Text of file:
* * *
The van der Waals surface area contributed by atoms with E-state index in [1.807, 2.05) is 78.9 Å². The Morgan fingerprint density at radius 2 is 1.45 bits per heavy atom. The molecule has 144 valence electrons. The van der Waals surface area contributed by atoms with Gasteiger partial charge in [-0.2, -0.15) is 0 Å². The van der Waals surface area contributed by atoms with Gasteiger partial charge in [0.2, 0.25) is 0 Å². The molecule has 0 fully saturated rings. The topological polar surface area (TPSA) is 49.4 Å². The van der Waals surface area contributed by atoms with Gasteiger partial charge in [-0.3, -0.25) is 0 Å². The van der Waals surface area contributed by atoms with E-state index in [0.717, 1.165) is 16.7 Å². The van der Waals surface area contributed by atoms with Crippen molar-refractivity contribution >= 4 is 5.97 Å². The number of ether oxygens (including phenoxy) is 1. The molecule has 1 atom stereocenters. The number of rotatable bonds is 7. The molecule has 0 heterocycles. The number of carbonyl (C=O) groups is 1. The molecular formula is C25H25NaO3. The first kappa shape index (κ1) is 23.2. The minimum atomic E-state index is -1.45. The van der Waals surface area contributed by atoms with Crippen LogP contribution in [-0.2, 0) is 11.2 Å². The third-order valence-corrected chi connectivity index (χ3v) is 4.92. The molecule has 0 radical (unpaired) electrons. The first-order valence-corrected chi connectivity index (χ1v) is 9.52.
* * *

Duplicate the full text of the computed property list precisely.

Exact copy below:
The van der Waals surface area contributed by atoms with E-state index in [1.807, 2.05) is 78.9 Å². The Morgan fingerprint density at radius 2 is 1.45 bits per heavy atom. The molecule has 144 valence electrons. The van der Waals surface area contributed by atoms with Gasteiger partial charge in [-0.2, -0.15) is 0 Å². The van der Waals surface area contributed by atoms with Gasteiger partial charge in [0.2, 0.25) is 0 Å². The molecule has 0 fully saturated rings. The topological polar surface area (TPSA) is 49.4 Å². The van der Waals surface area contributed by atoms with Gasteiger partial charge in [-0.3, -0.25) is 0 Å². The van der Waals surface area contributed by atoms with E-state index in [0.717, 1.165) is 16.7 Å². The van der Waals surface area contributed by atoms with Crippen molar-refractivity contribution >= 4 is 5.97 Å². The number of ether oxygens (including phenoxy) is 1. The molecule has 1 atom stereocenters. The number of rotatable bonds is 7. The molecule has 0 heterocycles. The number of carbonyl (C=O) groups is 1. The molecular formula is C25H25NaO3. The first kappa shape index (κ1) is 23.2. The minimum atomic E-state index is -1.45. The van der Waals surface area contributed by atoms with Crippen LogP contribution in [-0.2, 0) is 11.2 Å². The third-order valence-corrected chi connectivity index (χ3v) is 4.92. The molecule has 0 radical (unpaired) electrons. The first-order valence-corrected chi connectivity index (χ1v) is 9.52.